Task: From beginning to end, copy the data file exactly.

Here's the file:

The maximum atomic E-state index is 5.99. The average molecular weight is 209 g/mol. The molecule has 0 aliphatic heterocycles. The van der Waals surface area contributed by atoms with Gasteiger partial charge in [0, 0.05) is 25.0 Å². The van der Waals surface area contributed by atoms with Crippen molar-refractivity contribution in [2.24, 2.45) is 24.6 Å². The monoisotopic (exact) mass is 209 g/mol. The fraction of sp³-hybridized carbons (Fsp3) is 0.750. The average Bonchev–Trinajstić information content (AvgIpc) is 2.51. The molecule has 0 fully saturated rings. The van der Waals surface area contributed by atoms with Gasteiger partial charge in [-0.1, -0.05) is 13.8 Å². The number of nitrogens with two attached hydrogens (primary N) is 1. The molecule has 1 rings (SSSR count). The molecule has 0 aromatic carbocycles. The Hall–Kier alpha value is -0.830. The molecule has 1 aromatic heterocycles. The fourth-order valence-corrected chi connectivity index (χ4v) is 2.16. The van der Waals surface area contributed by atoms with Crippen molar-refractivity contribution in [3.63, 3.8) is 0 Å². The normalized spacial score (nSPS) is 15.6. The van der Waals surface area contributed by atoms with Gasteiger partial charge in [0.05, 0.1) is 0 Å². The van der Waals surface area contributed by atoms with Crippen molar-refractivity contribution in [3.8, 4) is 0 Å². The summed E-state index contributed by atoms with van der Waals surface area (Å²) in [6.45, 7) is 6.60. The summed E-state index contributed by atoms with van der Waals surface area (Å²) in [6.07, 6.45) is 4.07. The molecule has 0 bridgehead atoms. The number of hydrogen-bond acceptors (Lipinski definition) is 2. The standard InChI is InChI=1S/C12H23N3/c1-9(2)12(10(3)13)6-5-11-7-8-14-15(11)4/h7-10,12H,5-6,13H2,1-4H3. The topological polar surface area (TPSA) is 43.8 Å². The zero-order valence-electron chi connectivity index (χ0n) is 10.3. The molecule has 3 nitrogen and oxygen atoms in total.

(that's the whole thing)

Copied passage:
The maximum atomic E-state index is 5.99. The average molecular weight is 209 g/mol. The molecule has 0 aliphatic heterocycles. The van der Waals surface area contributed by atoms with Gasteiger partial charge in [0, 0.05) is 25.0 Å². The van der Waals surface area contributed by atoms with Crippen molar-refractivity contribution in [2.24, 2.45) is 24.6 Å². The monoisotopic (exact) mass is 209 g/mol. The fraction of sp³-hybridized carbons (Fsp3) is 0.750. The average Bonchev–Trinajstić information content (AvgIpc) is 2.51. The molecule has 0 fully saturated rings. The van der Waals surface area contributed by atoms with Gasteiger partial charge in [-0.1, -0.05) is 13.8 Å². The number of nitrogens with two attached hydrogens (primary N) is 1. The molecule has 1 rings (SSSR count). The molecule has 0 aromatic carbocycles. The Hall–Kier alpha value is -0.830. The molecule has 1 aromatic heterocycles. The fourth-order valence-corrected chi connectivity index (χ4v) is 2.16. The van der Waals surface area contributed by atoms with Crippen molar-refractivity contribution in [3.63, 3.8) is 0 Å². The normalized spacial score (nSPS) is 15.6. The van der Waals surface area contributed by atoms with Gasteiger partial charge in [0.05, 0.1) is 0 Å². The van der Waals surface area contributed by atoms with Crippen molar-refractivity contribution in [3.8, 4) is 0 Å². The summed E-state index contributed by atoms with van der Waals surface area (Å²) in [6.45, 7) is 6.60. The summed E-state index contributed by atoms with van der Waals surface area (Å²) in [6.07, 6.45) is 4.07. The molecule has 0 bridgehead atoms. The number of hydrogen-bond acceptors (Lipinski definition) is 2. The standard InChI is InChI=1S/C12H23N3/c1-9(2)12(10(3)13)6-5-11-7-8-14-15(11)4/h7-10,12H,5-6,13H2,1-4H3. The topological polar surface area (TPSA) is 43.8 Å². The zero-order valence-electron chi connectivity index (χ0n) is 10.3. The molecule has 3 nitrogen and oxygen atoms in total.